Emotional or spiritual pain is a bit trickier. These symptoms can be managed with the right timing and approach.
You’ll get there.
Right now is for hand holding, listening, and letting your loved one know you understand them.
3. “What are your goals? What do you hope to do with your remaining time?”
Some people have wish lists, others call them “bucket lists.” Your loved one might not yet know the answer to this question, and that’s okay too. Some folks don’t have any goals. They are content to visit with friends and family at the end of their lives.
Again, everyone is different.
Knowing what, if anything, they want to accomplish will determine what you can do to help them.
After all, this is how the end-of-life plan starts to come together.
4. “What trade-offs are you willing to make for added time?”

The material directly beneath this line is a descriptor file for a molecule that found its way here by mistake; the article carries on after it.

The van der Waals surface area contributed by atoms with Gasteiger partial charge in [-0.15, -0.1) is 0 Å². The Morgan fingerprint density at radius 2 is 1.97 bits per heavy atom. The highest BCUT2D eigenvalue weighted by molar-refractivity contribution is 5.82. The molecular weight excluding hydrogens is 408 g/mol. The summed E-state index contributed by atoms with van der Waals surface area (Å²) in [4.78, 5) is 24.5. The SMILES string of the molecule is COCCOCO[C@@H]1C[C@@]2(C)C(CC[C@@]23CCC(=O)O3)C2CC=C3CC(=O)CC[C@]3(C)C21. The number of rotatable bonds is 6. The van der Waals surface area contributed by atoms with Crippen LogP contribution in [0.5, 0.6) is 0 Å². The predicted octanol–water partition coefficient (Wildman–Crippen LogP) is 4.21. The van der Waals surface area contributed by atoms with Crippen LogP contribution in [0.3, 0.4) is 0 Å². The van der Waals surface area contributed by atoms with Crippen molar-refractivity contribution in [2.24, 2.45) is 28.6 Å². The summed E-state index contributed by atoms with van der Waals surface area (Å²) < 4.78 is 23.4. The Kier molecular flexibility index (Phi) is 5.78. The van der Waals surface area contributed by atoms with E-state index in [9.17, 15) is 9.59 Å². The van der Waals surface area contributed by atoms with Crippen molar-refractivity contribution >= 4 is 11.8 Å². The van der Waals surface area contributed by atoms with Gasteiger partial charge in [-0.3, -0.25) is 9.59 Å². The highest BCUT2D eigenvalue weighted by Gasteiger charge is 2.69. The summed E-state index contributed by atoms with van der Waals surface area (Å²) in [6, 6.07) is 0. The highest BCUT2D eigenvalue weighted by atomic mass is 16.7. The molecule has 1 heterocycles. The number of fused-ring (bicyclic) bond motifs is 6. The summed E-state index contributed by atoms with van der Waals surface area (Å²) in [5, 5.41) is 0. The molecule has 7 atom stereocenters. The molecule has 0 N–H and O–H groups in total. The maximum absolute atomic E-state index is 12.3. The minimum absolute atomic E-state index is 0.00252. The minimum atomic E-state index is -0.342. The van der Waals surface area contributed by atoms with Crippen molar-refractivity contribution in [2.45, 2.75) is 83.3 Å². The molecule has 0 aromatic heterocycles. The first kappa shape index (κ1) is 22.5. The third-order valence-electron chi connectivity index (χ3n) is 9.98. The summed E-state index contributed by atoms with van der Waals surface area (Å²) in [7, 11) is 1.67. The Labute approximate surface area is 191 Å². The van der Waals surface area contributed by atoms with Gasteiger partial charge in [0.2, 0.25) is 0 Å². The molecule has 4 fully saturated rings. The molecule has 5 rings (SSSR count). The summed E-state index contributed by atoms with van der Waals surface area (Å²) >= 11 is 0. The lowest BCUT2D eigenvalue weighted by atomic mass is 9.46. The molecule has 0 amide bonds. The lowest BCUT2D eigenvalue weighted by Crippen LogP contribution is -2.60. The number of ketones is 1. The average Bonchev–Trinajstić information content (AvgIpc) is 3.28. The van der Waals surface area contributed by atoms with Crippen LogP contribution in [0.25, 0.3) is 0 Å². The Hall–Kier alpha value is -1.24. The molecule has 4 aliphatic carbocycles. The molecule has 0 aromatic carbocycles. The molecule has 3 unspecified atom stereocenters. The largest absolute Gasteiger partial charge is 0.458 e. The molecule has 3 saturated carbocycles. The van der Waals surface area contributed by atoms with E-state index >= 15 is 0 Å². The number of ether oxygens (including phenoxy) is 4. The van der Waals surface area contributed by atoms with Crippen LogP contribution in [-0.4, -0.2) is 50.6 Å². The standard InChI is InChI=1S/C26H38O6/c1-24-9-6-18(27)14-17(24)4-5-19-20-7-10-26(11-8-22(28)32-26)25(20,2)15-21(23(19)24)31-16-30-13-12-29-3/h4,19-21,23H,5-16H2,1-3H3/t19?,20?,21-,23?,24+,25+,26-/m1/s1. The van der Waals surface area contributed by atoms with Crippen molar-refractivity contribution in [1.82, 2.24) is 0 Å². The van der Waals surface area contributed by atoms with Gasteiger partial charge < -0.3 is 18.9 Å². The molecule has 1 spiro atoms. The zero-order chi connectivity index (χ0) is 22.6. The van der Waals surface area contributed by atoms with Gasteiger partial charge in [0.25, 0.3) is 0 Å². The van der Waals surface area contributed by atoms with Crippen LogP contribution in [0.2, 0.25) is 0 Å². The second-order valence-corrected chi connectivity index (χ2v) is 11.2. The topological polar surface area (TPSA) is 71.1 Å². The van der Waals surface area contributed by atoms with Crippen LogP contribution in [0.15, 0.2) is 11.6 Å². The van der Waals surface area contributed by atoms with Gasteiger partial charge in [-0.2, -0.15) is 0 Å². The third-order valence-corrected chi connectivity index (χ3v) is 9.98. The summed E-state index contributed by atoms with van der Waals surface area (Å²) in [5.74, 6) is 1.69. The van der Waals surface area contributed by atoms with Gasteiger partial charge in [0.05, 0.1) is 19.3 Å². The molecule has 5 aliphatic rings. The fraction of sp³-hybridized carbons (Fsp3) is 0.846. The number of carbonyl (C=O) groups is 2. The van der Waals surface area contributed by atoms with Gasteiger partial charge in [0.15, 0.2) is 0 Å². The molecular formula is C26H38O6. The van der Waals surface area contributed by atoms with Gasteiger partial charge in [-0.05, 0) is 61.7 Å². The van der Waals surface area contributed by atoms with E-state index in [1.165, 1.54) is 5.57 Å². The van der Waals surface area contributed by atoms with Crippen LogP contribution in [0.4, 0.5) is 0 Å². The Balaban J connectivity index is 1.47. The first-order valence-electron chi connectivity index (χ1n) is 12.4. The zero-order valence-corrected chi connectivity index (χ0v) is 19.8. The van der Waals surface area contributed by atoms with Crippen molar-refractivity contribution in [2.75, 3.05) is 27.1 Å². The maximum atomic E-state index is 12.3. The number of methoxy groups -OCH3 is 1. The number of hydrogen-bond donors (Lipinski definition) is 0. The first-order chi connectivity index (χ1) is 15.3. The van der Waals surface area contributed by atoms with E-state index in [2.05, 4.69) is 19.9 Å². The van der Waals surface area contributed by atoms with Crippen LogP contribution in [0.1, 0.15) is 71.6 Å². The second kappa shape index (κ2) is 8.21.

Dying individuals have a lot to think about. Every choice, it seems, comes with a set of consequences. Deciding between curative and comfort care, for instance.
Certainly, most people choose both for as long as they can.
When sick people make the difficult decision to decline treatment because they don’t want to spend their remaining days feeling worse, we must honor that choice. This isn’t always easy. Some might take the harder route because their loved one wants them to “fight.”
This is a heavy burden when they already carry so much.
The opposite is also true. If someone continues treatment, even when they feel miserable, a caregiver must support them through it.
That’s your role now.
To love and support. Ask gentle questions and accept the answers. These uncomfortable conversations about death certainly start as the toughest of talks. In the end, families understand one another better and can grow closer as a result.
Give it a try.
And every once in a while, it’s okay to say, “This is shitty.”
(If we can help by mediating a tender talk with you and your loved ones, contact Anitya Doula Services today.)